Bacterial vaginosis (BV) is the world's most prevalent vaginal infection, affecting hundreds of millions of reproductive-aged women every year. It is a polymicrobial condition that frequently recurs following successful treatment and is associated with HIV-1 infection, other sexually transmitted infections (STIs), and adverse reproductive health outcomes. A number of bacterial species are associated with BV. However, the exact etiology remains unknown. Innovative treatment and prevention approaches are needed to reduce the burden of disease caused by BV and its associated complications. Periodic presumptive treatment (PTT) is currently being evaluated as a novel strategy to reduce the incidence of vaginal infections, including BV. In May 2011, we began enrolling participants into a multi-site, randomized controlled trial to evaluate the effectiveness of PPT with intravaginal metronidazole 750mg plus miconazole 200mg vaginal suppositories versus matching placebo in reducing vaginal infections (Preventing Vaginal Infections [PVI] trial;DMID protocol #09-0070). Throughout the trial, we will archive vaginal fluid specimens for future testing of vaginal microbiota by molecular methods. The current proposal will utilize data and specimens collected as part of the PVI trial to assess the effects of PPT versus placebo on both cultivable and cultivation-resistant vaginal microbiota using cutting-edge molecular technologies.
In Aim 1, we will use highly sensitive species-specific quantitative PCR assays to measure the effect of PPT on the detection and concentrations of bacterial species associated with vaginal health (L. crispatus, L. jensenii, and L. iners).
Aim 2 will use similar laboratory methods to assess the effect of PPT on the detection and concentration of BV-associated bacterial species (BVAB1, BVAB2, BVAB3, Gardnerella vaginalis, Atopobium vaginae, Leptotrichia amnionii, and Megasphaera species).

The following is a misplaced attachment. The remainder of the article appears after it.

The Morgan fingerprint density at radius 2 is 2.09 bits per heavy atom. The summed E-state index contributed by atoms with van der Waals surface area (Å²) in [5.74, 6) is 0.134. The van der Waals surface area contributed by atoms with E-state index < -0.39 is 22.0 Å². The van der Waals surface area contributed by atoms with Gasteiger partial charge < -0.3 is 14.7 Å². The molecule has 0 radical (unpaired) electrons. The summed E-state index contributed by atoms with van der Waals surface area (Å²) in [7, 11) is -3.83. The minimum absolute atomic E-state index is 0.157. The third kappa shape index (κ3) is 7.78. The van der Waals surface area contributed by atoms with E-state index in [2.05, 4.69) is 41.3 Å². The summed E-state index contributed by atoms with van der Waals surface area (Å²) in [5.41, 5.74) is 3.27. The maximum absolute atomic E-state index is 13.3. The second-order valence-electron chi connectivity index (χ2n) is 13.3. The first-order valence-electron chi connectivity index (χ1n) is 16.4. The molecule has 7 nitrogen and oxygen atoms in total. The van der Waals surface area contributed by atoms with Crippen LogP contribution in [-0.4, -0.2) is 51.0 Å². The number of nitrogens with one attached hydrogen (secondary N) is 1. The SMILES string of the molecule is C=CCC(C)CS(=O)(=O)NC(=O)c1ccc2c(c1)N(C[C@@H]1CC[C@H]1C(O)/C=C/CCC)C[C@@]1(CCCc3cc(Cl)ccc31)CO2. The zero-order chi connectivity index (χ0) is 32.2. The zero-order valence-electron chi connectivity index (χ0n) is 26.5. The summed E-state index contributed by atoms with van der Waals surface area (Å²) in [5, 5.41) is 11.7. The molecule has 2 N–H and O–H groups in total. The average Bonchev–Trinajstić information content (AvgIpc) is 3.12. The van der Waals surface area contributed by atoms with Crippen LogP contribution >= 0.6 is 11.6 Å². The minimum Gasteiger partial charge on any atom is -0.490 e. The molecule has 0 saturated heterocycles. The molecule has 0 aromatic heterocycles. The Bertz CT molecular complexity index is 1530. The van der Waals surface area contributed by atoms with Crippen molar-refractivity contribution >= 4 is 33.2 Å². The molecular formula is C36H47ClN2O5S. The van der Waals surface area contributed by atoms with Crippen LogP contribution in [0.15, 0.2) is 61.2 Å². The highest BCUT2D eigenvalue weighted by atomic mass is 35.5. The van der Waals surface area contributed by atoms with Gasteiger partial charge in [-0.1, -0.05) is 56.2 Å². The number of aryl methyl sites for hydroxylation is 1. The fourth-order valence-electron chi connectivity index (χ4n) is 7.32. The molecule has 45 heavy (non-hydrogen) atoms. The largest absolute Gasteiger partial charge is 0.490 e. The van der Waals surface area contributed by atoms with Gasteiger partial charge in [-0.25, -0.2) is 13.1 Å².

Aim 3 will utilize a complementary approach, employing broad range PCR with high throughput pyrosequencing to assess the impact of PPT on overall bacterial community composition and diversity in the vagina. Interventions that promote vaginal health by increasing the prevalence and quantity of Lactobacillus species and reducing the prevalence and quantity of species associated with BV could have a substantial impact on women's reproductive health. This proposal will generate unique and valuable information that will contribute to our overall understanding of the vaginal environment, and will inform future use of this PPT regimen as an intervention to reduce the risk of HIV-1, other STIs, and adverse reproductive health outcomes.
Bacterial vaginosis (BV) is a common vaginal infection that affects hundreds of millions of women each year and is associated with HIV-1, other sexually transmitted infections (STIs), and adverse reproductive health outcomes. This proposal will utilize data and samples from an ongoing NIH-supported randomized trial to examine the effect periodic presumptive treatment for vaginal infections on vaginal bacteria using molecular methods. The treatment regimen under study holds promise for eliminating bacterial species strongly associated with BV and facilitating re-colonization with Lactobacillus species, making a major contribution to the field of BV treatment and prevention. The research proposed in this application will advance our understanding of simple, female-controlled, non-coitally dependent strategies for reducing women's risk of HIV- 1, STIs, and adverse reproductive health outcomes.
|Balkus, Jennifer E; Manhart, Lisa E; Jensen, Jørgen S et al. (2018) Mycoplasma genitalium Infection in Kenyan and US Women. Sex Transm Dis 45:514-521|
|Lokken, Erica M; Balkus, Jennifer E; Kiarie, James et al. (2017) Association of Recent Bacterial Vaginosis With Acquisition of Mycoplasma genitalium. Am J Epidemiol 186:194-201|
|Balkus, Jennifer E; Manhart, Lisa E; Lee, Jeannette et al. (2016) Periodic Presumptive Treatment for Vaginal Infections May Reduce the Incidence of Sexually Transmitted Bacterial Infections. J Infect Dis 213:1932-7|